by Bill Silvers
I got the idea to paint idealized poster girls one day while work- Iing alongside an artist who creates stylized renderings of women similar to those done by the late Patrick Nagel. The figures I illustrate have exaggerated pro- portions to enhance their visual impact. Since I have always hated doing the same style over and over, this a great compromise.
I am able to combine many of my favorite styles into this theme by using my design and photorealism talents along the way. To me, it is the perfect combination of all the things that I love to do. Each new illustration is a challenge.
I’m now back in Ohio where I started out, but when I first found work as an illustrator and designer at a small New York City ad agency, I had only a handful of art equipment. I used to sit on a wooden crate at my desk. Over the years, I have developed a great studio. I like things very organized and arm’s reach. I believe in investing in the best art materials: in my studio I have Winsor & Newton’s entire gouache, acrylic, and watercolor airbrush sets and the complete Denvent, Prisma, and Design colored pencil sets. I also have a Minolta 450 Zoom copier and Iwata and Paasche airbrushes I. have the essentials of stereo and television-which help me concen- trate on my work and tune out counter-productive thoughts. I feel that having a studio equipped in this way helps me to avoid the undue stress and confusion associated with a messy and unorganized studio. I always know exactly where to find what I need, thus eliminating time- wasting searches for materials.
First, after finding good references from magazines and other sources, I do several sketches. After arriving at a final sketch (Figure I), I use a light table to trace the final image very lightly onto Canson airbrush paper using a mechanical pencil with a 6H lead. I use Canson airbrush paper for four main reasons: it has a durable surface, it is heavyweight, it can be directly separated on a scanner, and it is semitransparent on the light table. I then apply matte-finish low- tack frisket film to cover the entire sheet of Canson paper.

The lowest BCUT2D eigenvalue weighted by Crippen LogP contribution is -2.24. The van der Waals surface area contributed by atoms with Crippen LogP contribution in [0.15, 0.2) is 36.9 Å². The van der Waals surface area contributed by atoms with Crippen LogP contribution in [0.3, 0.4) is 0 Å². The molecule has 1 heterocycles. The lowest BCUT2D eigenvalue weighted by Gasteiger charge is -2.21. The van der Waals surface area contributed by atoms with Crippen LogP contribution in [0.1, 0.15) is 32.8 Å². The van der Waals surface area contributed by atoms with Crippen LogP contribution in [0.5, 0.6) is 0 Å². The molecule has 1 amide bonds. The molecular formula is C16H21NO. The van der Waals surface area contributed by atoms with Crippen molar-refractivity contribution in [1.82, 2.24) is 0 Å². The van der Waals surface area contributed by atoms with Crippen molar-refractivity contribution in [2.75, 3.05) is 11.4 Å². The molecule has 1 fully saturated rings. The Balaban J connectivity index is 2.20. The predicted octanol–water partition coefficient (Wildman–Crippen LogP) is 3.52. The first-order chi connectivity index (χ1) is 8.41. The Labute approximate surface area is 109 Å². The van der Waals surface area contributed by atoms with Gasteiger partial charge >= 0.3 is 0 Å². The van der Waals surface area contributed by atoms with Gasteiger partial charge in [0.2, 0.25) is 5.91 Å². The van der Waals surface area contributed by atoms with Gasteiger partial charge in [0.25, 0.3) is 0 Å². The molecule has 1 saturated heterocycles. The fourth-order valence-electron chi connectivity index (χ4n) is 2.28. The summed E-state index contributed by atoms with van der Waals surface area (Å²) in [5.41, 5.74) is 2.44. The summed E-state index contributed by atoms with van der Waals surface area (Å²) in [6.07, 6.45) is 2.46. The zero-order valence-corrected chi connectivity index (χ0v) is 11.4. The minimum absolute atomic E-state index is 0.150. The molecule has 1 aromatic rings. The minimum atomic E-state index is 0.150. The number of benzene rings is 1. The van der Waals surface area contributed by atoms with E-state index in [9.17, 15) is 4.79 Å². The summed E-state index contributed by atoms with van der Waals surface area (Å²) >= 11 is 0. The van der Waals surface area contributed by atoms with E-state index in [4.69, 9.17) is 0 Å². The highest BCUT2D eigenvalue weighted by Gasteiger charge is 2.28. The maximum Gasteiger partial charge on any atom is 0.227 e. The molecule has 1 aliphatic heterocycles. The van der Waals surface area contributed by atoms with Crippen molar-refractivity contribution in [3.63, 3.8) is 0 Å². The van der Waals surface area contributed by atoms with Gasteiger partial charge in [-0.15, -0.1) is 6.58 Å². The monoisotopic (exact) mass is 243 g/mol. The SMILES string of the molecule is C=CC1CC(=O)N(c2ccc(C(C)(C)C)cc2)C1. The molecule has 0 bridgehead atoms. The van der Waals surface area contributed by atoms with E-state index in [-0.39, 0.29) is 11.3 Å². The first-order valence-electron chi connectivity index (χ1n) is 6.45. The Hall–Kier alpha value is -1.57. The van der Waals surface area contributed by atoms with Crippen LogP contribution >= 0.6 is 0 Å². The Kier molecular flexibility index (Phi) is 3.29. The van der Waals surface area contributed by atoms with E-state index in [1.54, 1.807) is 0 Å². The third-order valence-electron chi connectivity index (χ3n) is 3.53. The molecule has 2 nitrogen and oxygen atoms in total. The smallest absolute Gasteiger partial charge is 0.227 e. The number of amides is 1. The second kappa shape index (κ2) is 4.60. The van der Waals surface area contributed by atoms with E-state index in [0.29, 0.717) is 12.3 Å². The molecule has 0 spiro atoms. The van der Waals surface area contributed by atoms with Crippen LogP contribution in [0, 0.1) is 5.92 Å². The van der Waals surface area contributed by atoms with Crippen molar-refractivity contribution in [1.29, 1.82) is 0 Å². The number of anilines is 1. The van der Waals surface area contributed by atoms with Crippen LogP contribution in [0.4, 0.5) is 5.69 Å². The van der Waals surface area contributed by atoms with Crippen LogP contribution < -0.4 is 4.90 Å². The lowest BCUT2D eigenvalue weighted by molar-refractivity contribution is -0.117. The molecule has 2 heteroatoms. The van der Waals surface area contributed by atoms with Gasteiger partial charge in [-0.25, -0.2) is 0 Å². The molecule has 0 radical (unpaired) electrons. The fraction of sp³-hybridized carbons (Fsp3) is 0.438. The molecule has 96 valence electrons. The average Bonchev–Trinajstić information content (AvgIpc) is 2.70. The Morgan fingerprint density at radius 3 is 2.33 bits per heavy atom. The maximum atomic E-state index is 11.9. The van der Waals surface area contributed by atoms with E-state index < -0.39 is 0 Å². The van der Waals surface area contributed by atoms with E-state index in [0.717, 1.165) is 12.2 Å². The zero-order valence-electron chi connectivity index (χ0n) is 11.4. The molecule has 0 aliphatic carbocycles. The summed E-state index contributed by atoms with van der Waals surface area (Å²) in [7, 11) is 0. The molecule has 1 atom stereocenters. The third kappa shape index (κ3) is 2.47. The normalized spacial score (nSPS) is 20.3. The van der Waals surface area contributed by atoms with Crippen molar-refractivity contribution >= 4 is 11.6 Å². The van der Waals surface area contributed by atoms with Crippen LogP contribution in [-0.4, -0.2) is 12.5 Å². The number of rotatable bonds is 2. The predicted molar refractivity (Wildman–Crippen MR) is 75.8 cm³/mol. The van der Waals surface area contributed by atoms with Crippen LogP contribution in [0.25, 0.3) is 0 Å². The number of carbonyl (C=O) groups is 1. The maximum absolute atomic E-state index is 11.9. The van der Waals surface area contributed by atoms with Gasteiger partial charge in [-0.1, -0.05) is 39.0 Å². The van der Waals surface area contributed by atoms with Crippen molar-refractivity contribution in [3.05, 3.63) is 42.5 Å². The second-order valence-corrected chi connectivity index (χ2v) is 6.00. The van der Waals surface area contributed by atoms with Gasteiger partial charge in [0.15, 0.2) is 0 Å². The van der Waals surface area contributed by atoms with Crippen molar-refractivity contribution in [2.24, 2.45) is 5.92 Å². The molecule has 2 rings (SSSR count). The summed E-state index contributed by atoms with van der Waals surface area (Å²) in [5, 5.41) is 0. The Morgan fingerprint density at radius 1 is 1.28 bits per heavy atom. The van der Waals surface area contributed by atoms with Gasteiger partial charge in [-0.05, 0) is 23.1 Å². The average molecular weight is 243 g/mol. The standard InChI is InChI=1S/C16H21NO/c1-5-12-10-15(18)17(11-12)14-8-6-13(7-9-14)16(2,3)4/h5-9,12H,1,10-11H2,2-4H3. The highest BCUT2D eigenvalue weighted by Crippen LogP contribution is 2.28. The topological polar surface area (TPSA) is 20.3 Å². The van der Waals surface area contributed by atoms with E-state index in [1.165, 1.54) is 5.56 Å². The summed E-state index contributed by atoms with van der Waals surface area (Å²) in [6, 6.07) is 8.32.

In this particular illustration, the idea was to have ripped paper in the background to accent the savage look of the girl. The illustration of the ripped paper required the use of a swivel knife. I simply moved my hand in minute jerking movements to whip the swivel blade in all directions, resulting in a believable jagged look. After the frisket was removed for the color portion of the paper, a second jagged cut was made just outside the first to simulate the white of the paper that occurs when paper is ripped.
Choosing warm colors to emphasize the savage look, I use the Iwata HP-BC airbrush and Winsor & Newton airbrush acrylics. I spray Dioxazine violet, spectrum yellow, Winsor yellow, brilliant orange, and process magenta, carefully gradating the colors from the violet to the yel- low. Because of the fumes from heavy spray, I use a 3M dual-filtered air mask (Figure 2).
Next, I splatter true blue and cheny red Krylon spray paint onto the background (Figure 3). By pressing down on the nozzle of the spray can ever so slightly, it causes a very nice splattering effect. Then, using Utrecht cadmium yellow light acrylic straight from the tube and a 1-inch brush, I whip paint onto the illustration with a swift snap of the wrist (Figure 4).
To create the illusion of depth, I reposition the outside frisket to produce a shadow (Figure 5). By using the frisket this way, I achieve a believable shadow in a short amount of time. I use Winsor & Newton process black and phthalo blue acrylic thinned with five parts of water. After removal of the thin strips of frisket used for the white of the ripped paper, the back- ground is finished (Figure 6).
To do the swimsuit, I cover the illustration with acetate. After cutting a stencil in the acetate approximately one-fourth inch larger than the area of the swimsuit, I lay down low-tack frisket over the acetate. This method protects the background from overspray, but since the frisket sticks to only a small portion of the illustration (the majority is protected by acetate), there is lit- tle danger of lifting the paint from the board. Next, I cut out the swimsuit area from the frisket and spray it with Winsor & Newton process black and ultramarine acrylic (Figure 7 ). The frisket is then removed.